Who’s wrong here? The answer is both guys. Benintendi has to get to third base on that play, especially given his wheels. But Hanley has to keep his head up and know where Benintendi is. Hanley said after the game that he wasn’t going to throw his teammate under the bus and that he was just hustling, which is both true and a spin zone. You can hustle and be aware of the play in front of you simultaneously. And when you’re asked whose fault it is, there are only two parties involved, and you say you don’t want to throw anybody under the bus, you’re basically throwing the guy under the bus because you’re implying it wasn’t your fault, so, in turn, it has to be his. You were both at fault there. Sloppy play.

Then, there was this. In the sixth inning, Mookie Betts was hit by a Dylan Bundy fastball. Here is what we know — the Red Sox and Orioles do not like each other. Matt Barnes threw behind Manny Machado’s head last Sunday, the Orioles’ best player. If the Orioles were to retaliate for that, which I believe is more than fair to do given that the Machado pitch was up around the head, then it’s commonplace for the retaliating team to go after the other team’s best player. Boston’s best player is Mookie Betts. In the at-bat that Bundy hit Betts, he missed inside two pitches prior in the same exact spot:

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If you’re gonna hit someone, you do it the right way, and where Mookie got hit was in an area that isn’t going to create controversy in the way that Barnes did. Also, the two pitches shown above where Bundy comes way inside on Betts and hits him on the second one, both of those fastballs were his two hardest thrown pitches of the night.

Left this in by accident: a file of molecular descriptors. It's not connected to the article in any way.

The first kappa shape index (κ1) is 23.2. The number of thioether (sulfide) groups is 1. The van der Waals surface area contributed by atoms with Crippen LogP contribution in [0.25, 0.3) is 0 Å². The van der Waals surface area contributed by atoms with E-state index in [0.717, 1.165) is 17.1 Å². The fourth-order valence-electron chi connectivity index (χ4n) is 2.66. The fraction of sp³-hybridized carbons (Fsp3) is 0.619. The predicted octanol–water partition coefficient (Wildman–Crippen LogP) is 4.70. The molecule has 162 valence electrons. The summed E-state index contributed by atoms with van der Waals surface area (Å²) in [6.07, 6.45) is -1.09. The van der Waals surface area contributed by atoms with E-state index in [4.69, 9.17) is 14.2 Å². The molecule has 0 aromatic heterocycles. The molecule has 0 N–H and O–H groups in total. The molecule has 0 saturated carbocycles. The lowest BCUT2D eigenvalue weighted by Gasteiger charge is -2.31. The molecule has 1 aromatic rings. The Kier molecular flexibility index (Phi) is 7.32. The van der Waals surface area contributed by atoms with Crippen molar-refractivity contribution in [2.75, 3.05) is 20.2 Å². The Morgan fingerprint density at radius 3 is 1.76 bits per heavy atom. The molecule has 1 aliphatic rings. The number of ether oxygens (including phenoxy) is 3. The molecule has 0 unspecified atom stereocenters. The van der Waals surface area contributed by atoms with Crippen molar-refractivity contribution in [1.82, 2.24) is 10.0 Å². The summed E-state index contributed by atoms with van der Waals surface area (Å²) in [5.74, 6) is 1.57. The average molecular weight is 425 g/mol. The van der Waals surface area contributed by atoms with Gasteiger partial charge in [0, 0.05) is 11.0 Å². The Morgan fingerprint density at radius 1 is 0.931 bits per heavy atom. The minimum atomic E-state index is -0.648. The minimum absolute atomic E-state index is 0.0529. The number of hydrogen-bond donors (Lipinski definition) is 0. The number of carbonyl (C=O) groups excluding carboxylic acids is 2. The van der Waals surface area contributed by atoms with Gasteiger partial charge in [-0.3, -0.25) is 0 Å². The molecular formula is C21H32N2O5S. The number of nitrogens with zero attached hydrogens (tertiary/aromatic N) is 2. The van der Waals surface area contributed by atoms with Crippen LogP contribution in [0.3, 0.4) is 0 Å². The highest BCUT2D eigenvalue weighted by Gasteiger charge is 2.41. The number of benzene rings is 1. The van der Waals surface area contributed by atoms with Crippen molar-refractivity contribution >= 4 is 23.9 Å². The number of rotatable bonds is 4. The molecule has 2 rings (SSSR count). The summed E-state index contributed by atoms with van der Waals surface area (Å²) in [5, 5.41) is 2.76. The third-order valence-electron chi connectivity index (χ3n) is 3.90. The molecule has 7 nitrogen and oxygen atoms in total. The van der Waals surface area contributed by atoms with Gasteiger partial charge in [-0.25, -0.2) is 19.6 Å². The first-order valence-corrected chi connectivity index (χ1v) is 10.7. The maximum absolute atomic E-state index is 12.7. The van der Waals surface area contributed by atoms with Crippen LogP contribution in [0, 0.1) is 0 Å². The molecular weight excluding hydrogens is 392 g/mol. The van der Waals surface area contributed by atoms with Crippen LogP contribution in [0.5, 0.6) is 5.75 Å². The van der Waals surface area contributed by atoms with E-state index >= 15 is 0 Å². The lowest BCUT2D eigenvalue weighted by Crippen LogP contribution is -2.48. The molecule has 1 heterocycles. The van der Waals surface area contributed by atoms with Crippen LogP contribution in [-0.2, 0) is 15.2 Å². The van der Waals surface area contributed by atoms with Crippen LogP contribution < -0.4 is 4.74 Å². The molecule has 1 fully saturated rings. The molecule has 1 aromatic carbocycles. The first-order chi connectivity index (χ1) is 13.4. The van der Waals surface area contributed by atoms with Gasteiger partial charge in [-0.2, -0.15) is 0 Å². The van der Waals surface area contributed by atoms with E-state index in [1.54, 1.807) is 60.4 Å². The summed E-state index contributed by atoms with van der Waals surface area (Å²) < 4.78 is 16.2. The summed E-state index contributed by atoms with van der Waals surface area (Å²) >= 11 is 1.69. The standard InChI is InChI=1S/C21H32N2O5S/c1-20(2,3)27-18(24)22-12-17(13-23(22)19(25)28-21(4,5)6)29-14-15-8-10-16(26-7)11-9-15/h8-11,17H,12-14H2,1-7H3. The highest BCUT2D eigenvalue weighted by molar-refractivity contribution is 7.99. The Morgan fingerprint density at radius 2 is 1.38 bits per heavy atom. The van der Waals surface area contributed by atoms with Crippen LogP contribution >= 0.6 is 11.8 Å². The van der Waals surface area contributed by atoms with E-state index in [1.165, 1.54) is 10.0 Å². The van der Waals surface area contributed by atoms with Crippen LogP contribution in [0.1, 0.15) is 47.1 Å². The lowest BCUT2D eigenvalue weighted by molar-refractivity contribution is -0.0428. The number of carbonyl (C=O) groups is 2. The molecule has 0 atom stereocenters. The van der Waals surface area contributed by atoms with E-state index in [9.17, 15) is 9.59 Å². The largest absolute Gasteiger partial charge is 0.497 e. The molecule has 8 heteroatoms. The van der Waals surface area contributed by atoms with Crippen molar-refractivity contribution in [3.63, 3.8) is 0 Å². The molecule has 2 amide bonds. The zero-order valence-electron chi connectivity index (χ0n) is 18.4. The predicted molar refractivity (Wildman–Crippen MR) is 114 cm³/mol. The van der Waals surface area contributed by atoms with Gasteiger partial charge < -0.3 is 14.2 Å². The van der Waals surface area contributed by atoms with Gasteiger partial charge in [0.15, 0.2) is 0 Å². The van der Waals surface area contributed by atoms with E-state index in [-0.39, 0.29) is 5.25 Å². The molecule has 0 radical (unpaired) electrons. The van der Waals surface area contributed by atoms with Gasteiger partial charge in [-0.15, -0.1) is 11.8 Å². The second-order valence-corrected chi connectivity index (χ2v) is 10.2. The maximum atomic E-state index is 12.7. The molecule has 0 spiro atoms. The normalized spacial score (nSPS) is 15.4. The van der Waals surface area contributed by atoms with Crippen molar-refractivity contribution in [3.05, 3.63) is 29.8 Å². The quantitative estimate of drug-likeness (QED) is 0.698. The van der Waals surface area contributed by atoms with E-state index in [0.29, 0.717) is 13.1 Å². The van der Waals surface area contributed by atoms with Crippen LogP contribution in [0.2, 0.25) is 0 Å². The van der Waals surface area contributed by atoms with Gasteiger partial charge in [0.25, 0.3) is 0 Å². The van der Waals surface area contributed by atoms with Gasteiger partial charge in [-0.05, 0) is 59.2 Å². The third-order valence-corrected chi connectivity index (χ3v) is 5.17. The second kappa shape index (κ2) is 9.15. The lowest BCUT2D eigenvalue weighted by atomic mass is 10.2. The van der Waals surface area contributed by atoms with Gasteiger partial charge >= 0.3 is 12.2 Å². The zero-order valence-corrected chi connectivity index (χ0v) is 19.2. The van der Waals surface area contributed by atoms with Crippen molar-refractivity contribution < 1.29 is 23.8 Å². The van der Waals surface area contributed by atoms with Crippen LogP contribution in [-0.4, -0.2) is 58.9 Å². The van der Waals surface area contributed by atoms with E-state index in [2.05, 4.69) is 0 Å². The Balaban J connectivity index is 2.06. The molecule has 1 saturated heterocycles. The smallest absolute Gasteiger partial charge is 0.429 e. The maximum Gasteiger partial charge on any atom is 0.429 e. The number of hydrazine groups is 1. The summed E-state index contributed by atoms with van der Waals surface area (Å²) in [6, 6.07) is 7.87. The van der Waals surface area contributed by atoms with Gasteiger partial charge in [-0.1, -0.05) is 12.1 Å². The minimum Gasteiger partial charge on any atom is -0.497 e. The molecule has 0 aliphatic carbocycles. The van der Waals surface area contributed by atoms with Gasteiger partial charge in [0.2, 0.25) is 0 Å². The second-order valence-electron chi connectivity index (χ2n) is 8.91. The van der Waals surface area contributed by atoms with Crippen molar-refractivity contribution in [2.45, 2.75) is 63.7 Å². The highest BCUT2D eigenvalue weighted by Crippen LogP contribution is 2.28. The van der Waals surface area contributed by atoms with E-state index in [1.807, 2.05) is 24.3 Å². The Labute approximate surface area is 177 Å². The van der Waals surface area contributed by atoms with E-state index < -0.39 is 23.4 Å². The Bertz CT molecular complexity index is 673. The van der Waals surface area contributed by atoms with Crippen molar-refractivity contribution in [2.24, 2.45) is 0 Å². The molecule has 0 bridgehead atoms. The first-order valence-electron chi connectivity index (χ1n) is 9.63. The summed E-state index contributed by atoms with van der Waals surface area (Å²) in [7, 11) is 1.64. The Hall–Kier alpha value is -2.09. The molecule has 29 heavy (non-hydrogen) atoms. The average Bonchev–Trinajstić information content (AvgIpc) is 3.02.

So, those are the facts that we have. All of that is presented without opinion. Having all of that information, let’s add another layer to the story in that it was the sixth inning with one out and nobody on in a 2-0 ballgame. Why would Bundy want to bring the tying run to the plate? Well, ideally, you wouldn’t want to do that. That’s dumb. But it’s plausible to believe that if you hit Mookie in that situation, you have more deniability of any intent, thus avoiding a suspension for Bundy, who has been Baltimore’s best pitcher this season. You also set up the inning-ending double play for a pitcher who recorded a season-high 10 ground ball outs last night.


If it weren’t for the first pitch inside that Bundy missed, I’d probably think it was just an accident, but missing in the same exact spot twice kinda gave it away. That, and the juiced up velocity on both pitches, assumingly from adrenaline. And for the record, no, I do not have an issue with the Orioles pegging Mookie. The Machado slide that spiked Dustin Pedroia being followed up by Machado getting one up by the head was not an eye for an eye situation. The Red Sox deserved one back for that, and, again, the Orioles did it the right way by picking out Boston’s best player, an equivalent to what Machado is to them, and hitting him in a spot that isn’t going to threaten his life or his career. This should be the end of this whole thing now.

Final score: Orioles 5, Red Sox 2